News | Oct. 13, 2021

Building Situational Awareness In Joint And Combined Operations: The Challenge Of The Common Tactical And Common Operational Pictures

By Major Vaughn Fox, USMC ALSA Center

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This article was originally published in the Air Land Sea Application Bulletin 1999-1

Editor’s note:  This month’s feature article, “The Counterfire Conundrum: Acceptable Levels of Risk in Large Scale Combat Operations,” shows how the anticipated conflicts of the future will require rapid counterfire to reduce risk and create more latitude for joint maneuver. Counterfire of this speed can only be enabled through proper risk tolerance and shared understanding through command-and-control systems. In this month’s installment of Blast From the Past, we look back to an article endeavoring to frame the problem of essential requirements for military C4I systems in an era of strategic uncertainty.

In 1999, the US military found itself asking the same question it does today: how do you enable commanders and staff to make timely and informed decisions in uncertain environments? While technology has dramatically changed since the time the author’s article was originally published, the fundamental requirement to rapidly build and share situational awareness on the battlefield has not. Even before the year 2000, decision makers were struggling with the amount of data available through emerging sensors and how to turn this data into useful information. The development of (then known as) C4I systems was seen as part of the solution to this surge of data. The author’s message of the need to properly determine essential requirements which should drive C4I system development, and more importantly not allow the reverse to happen, is as relevant today as when published two decades ago.

Joint and combined operations characterize today's operating environment. Success of these operations will be determined by the commander's ability to make accurate and timely decisions. The Chairman, Joint Chiefs of Staff has developed guidance necessary to build a common tactical picture (CTP) and common operational picture (COP) that facilitates accurate and timely decisions by the commander. This advocates the development of a CTP within a COP using "requirements" derived from the use of a systematic functional assessment methodology further refined by the commander's intuitive reasoning. The end result is a CTP based on warfighting requirements tailored to meet the needs of commanders at all echelons of command.

Joint guidance for the CTP and COP is often misunderstood and misinterpreted. A CTP supports tactical users by providing critical and relevant information tailored for each echelon of command. In a CTP, information deemed essential to support an event or situation can be visually displayed to allow users to quickly understand critical and relevant information concerning the event or situation. For example, the CTP may be designed to reflect critical and relevant friendly and threat force information, coordinating measures, and actions that trigger key decisions by the commander. The view for each commander is contingent upon the type of information they require to better understand their situation. What is "common" about the tactical or operational pictures is the various databases that enable commanders to share the same view, when required.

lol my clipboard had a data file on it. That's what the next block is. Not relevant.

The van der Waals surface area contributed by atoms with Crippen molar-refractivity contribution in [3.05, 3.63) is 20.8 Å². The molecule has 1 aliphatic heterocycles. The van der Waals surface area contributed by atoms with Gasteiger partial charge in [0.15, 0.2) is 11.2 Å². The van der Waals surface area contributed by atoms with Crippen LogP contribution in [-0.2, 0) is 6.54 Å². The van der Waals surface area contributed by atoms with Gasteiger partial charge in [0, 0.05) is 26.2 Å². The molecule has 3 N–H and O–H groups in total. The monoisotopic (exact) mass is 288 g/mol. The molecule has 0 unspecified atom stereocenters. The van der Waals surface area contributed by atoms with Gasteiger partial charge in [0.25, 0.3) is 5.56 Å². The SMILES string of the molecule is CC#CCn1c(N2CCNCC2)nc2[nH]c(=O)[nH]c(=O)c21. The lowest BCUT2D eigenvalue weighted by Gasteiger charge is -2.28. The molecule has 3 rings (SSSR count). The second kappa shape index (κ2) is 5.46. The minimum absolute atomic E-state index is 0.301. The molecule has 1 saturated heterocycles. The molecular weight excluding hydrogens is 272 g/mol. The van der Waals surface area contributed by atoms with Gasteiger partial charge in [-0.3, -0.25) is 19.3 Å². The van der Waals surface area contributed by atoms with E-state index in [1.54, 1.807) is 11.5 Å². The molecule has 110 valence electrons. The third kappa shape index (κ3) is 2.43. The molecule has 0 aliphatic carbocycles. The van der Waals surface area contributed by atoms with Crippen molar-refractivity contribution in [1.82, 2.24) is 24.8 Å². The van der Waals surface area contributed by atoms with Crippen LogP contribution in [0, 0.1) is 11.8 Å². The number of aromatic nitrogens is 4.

The CTP feeds the Commander in Chief's (CINC's) COP, thus promoting unity of effort in the theater of operation. Ideally, each joint task force utilizes commonly understood procedures and capabilities that share information across service boundaries and uses a concept of employment that supports essential requirements for each echelon of command. The effectiveness of joint operations significantly increases if the joint community has a common understanding and interpretation of CTP and COP.

C4I as a Force Multiplier: A View from the Marine Corps

"There are two basic uses for information ... to help create situation awareness as the basis for a decision (and) to direct and coordinate actions in the execution of the decision." MCDP-6

Lieutenant General Rhodes, Commanding General, Marine Corps Combat Development Command, states that "Command, Control, Computers, Communications and Intelligence (C4I) is a force multiplier in supporting arms." For the Marine Corps, this is a subtle but significant change in mindset. In the past, if it dealt with fires or maneuver, commanders deemed it important. At that time, the commander could reasonably assimilate the information influx due to relatively primitive (by today's standards) C4I capabilities. Today, C4I technologies are rapidly increasing in sophistication enabling the commander to become overwhelmed with the gross quantity of information being "pushed" to him. As a result, senior leaders are now reacting to this danger and recognizing the role of C4I in supporting decision making by providing timely information to the commander in a form that promotes understanding, thus enhancing decision making. Harnessed properly, C4I can be a force multiplier that significantly increases efficiency and reduces redundancy as we face the challenges of the 21st century.

Essential Requirements Must Drive Our C4I Systems

To realize the potential of C4I, we need to clearly identify essential requirements for each echelon of command. By understanding essential requirements and the processes that support them, we can methodically apply the proper C4I technologies, personnel, procedures, and training necessary to focus the correct information in a form that enables commanders to gain knowledge and attain understanding of their situation and event. This enhanced situational awareness promotes understanding of their battlespace, thus enhancing decision making even in the face of uncertainty. Increased situation awareness enables units to share critical and relevant information tailored to support their warfighting requirements by maintaining a CTP within a CINC's COP environment. This common understanding of requirements enables commanders to better share critical and relevant information and enhance their understanding of the battlespace.

A Recommended Common Approach